Meg is home. We have waited to say those words. We have waited see her sleeping in her cradle. We have waited to hear her hungry cry from the living room, to have her with us as we sit down to eat supper, to watch her squirming on her blanket next to us while her proud sister tries to lovingly, but awkwardly, pick her up again and again. And many have waited with us. Those people have been Christ, Emanuel. "Thank you" seems ridiculous, but it is all we have to offer right now. That, and our sincere pledge to do the same for all whom we also find in need. May God always find us willing to serve as you all have served through prayer, resources, and abundant love.

Today is another fragment. (If you still haven't read the Woodcutter, why haven't you?) Meg still has a long process ahead, but we are hoping that the worst is far behind. Please ask God to allow the medicines to continue protecting Meg from seizures. Please, please continue to pray for her improvement for the next couple of weeks. The next part of her life is tense, and equally very critical. But Meg is home.

Monday, August 17, 2009

Finally some news.

No, still no definitive answers as to causes for Meg's maladies. We do have some news about her release from the hospital. Tomorrow, if her 23-hour video observation is clear, Meg Avery will finally get to come home. We talked to our original neurologist (the grey one was his temporary replacement) and he explained that a 23-hour video would give him better peace of mind. We agreed, although we came this morning with some hopes that she could go home today. So tomorrow around 2:30 p.m., we will meet with this doctor again and find out if we can stay home for awhile. It goes without saying that this thought excites us, primarily because it gives us a timeframe and a possible end to Meg's stay.

2 weeks with us.

Today marks two weeks that Meg has been in our lives. What an extraordinary time we have had. As a good friend said in an email earlier in the week, "Already in her young life, Meg has brought hundreds of people to their knees." Perhaps we have a little apostle swaddled before us.

Doctors are doing bloodwork today, and when we arrived at St. V's at 8:30, an EEG had already been performed. No reports of seizures for about 90 hours. We have a lot of tense waiting today.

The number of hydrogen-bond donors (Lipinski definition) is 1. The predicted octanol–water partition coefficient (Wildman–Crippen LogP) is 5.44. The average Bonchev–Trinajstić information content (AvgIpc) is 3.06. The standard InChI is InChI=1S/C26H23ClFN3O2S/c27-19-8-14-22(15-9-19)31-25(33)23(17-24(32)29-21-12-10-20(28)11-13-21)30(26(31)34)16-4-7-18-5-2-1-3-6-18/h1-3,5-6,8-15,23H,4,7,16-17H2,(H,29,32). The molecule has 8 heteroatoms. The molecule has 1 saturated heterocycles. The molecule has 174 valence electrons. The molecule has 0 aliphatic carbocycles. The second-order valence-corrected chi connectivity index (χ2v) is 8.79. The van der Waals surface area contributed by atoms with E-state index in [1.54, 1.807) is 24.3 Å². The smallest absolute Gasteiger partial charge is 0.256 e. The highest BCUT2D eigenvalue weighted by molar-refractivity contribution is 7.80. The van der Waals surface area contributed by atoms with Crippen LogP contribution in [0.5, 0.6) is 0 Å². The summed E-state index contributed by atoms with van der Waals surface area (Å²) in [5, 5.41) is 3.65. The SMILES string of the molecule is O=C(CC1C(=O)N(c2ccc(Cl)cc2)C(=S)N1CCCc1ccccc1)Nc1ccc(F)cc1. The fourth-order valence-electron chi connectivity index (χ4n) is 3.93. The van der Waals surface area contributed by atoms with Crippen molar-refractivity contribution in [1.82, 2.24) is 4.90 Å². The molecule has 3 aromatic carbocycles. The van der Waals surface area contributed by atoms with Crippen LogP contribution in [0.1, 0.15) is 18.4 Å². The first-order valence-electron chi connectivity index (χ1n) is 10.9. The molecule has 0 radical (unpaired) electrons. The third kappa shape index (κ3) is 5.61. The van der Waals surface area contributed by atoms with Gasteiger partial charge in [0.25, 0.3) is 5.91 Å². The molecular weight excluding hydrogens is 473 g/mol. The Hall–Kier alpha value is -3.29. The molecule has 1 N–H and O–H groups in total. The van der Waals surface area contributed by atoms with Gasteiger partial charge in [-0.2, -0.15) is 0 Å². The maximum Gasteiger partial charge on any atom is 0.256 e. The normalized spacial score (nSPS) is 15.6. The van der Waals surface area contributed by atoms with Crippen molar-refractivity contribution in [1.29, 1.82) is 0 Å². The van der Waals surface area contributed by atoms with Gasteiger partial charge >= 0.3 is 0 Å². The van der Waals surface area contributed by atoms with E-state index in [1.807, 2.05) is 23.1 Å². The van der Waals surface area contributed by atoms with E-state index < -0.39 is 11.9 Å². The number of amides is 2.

This blog has not ever been about Jen and me; it is primarily about keeping interested readers informed about Meg's status and about our observations of her improvements and setbacks. She is the lead character; we are simply supporting cast. This comes as no big surprise to other parents. As associate ministers to pastor Meg, we try to pass on some of the limited insights that fall to us on occasion. That said, Jen and I are inevitably growing in our knowledge of Christ and our Father, and certainly in our reliance on the Spirit. Our minds are continually being renewed. A mind renewal that takes place in 10 quick days is much like a three-inch adolescent growth spurt that happens over summer break: It aches a little. Last night, I prayed a prayer that I have never known to pray, so I am convinced that at least some of the words that I blubbered must have been given by the Holy Spirit. Please believe me when I say that this was far from contrived. I thanked God numerous times for the gift of this child, thanked him for his use of her already in his kingdom. I thanked him for entrusting us with a child that has Meg's issues, whatever those may be. I asked that the knower of all answers lend answers to Meg's physicians. But here is where I was no longer the orchestrator of words. I pledged that Jen and I will submit to the divine plan that God has for Meg's life, no matter what that might be. See, I am not strong to pray for miracles. I am grateful that there are members of Christ's family who have that strength and gift, but I am not one. Huck Finn once prayed for fishhooks and didn't get none, and that hurt his faith. I have never wanted that to happen to me. As a result of this weakness, I often do not know how to pray in a circumstance like Meg's. But last night, in the midst of our pleadings for Meg's health, "the dove" descended, perched, and prompted, "Pray for answers to your baby's miraculous healing, and submit to your Father's plan, no matter what that plan may be." Uh, don't you mean but submit? Nope. For the first time, I clearly understood that asking God for something does not automatically set me up for disappointment if he does not grant my petition... if I sincerely acknowledge my limited understanding and submit to his ultimate plan. I can ask, and then defer to God's authority, just as I expect my children to ask me for something and trustingly await my judgment. More advanced (translation: older) readers are thinking, "You just figured that out, Throne?" I'm a little slow. I have heard scripture my whole life, but some truths only lay on the topsoil and do not actually take root until we are placed in circumstances to put those truths to practice. Last night, the weather was just right, and the Holy Spirit brought the rain to allow this Biblical truth to firmly plant itself and become more than just a platitude. To quote Marty McFly, "Heavy."